Assuming Loser mounts a competent election contest, Loser can simply ask to be declared the winner. Or, if there’s no money and time to subpoena I.D.-less registered voters, Loser can at least raise enough doubt about the integrity of the election to force a new election. Voila!
Meanwhile, the disenfranchised voters in Smalltown all have a civil cause of action against the State of Texas for violating their voting rights.
Now, pull upward and away from Smalltown, to take in a larger view. Observe the glimmering street lights and lighted houses across the state – the clumps of population strung like beads along the roads. All those towns … (around 1,100, although admittedly not all may be having elections). All those school districts (also roughly 1,100, most of them forced by recent changes in the law to conduct their elections in November of even-numbered years). All those water districts (1,600). All those hospital districts, and library districts, and road districts, and airport authorities, and special law districts (who knows the numbers for sure? Let’s say 350 to be conservative). All those counties (254), with their multitudes of offices up for election (two commissioner seats, county judge, various district court judgeships, etc). All those state legislative districts (181, of which roughly 168 are up for election). All those U.S. House of Representatives seats (36). All of those statewide offices (Governor, Lieutenant Governor, Attorney General, various seats on the Texas Supreme Court and Court of Criminal Appeals, Land Commissioner, et cetera, ad nauseum).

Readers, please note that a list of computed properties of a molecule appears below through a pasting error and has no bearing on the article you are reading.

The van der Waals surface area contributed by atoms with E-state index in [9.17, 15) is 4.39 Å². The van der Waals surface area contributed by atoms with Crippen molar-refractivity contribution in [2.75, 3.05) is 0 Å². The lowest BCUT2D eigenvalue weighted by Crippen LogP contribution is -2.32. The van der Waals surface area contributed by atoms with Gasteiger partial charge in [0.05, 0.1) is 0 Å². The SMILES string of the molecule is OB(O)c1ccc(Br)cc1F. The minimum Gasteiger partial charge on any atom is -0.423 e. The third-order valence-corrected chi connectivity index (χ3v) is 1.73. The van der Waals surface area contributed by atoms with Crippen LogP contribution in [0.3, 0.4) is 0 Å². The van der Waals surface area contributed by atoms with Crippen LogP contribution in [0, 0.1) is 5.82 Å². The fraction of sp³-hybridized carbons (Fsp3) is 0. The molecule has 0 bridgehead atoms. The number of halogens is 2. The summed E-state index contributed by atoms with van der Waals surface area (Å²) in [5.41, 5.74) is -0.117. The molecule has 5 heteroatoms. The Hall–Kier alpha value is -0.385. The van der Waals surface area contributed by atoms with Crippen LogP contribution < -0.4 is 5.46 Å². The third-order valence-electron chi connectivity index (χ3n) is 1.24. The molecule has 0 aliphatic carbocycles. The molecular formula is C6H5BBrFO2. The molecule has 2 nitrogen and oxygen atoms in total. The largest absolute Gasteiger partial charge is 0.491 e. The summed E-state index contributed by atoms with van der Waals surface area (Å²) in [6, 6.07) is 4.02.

All those elections. All those thousands of elections.
Now, put yourself in the position of the Texas Secretary of State. Can you say with confidence that none of those elections are going to be squeakers? Are you sure that the margin of victory for all the winning candidates in those many, many elections are going to be so large that no loser could possibly argue that they would have won, but for the loss of the disenfranchised vote.
Because what the 5th Circuit has stupidly done is open the door to a tidal wave of election-related litigation.
In a typical election year, there will always be a few local election contests – maybe a school bond election here, a city council election there. Maybe one or two high-profile contests involving multi-county races. The number of suits is limited by the difficulty of accessing the courts, and the difficulty (usually) of being able to show causation – that a particular screw-up in the conduct of the election led to the wrong outcome.
But all bets are off for 2014, baby. Because if there are voters out there about whom it can be fairly said that they would have voted but for the imposition of the voter I.D. requirements, then let the flood gates of election litigation open wide, and swallow incalculable sums and staggering amounts of time and energy, affecting the state courts, local and state government, and every voter. Imagine waking up on November 5th to newspaper headlines announcing that all of Texas lies under a thick pall of uncertainty, disjunctive lack of continuity in office, and overwhelming distrust of the accuracy of the election outcome.
It will be like Christmas, Thanksgiving, and the Fourth of July for any lawyer with an interest in election-law litigation.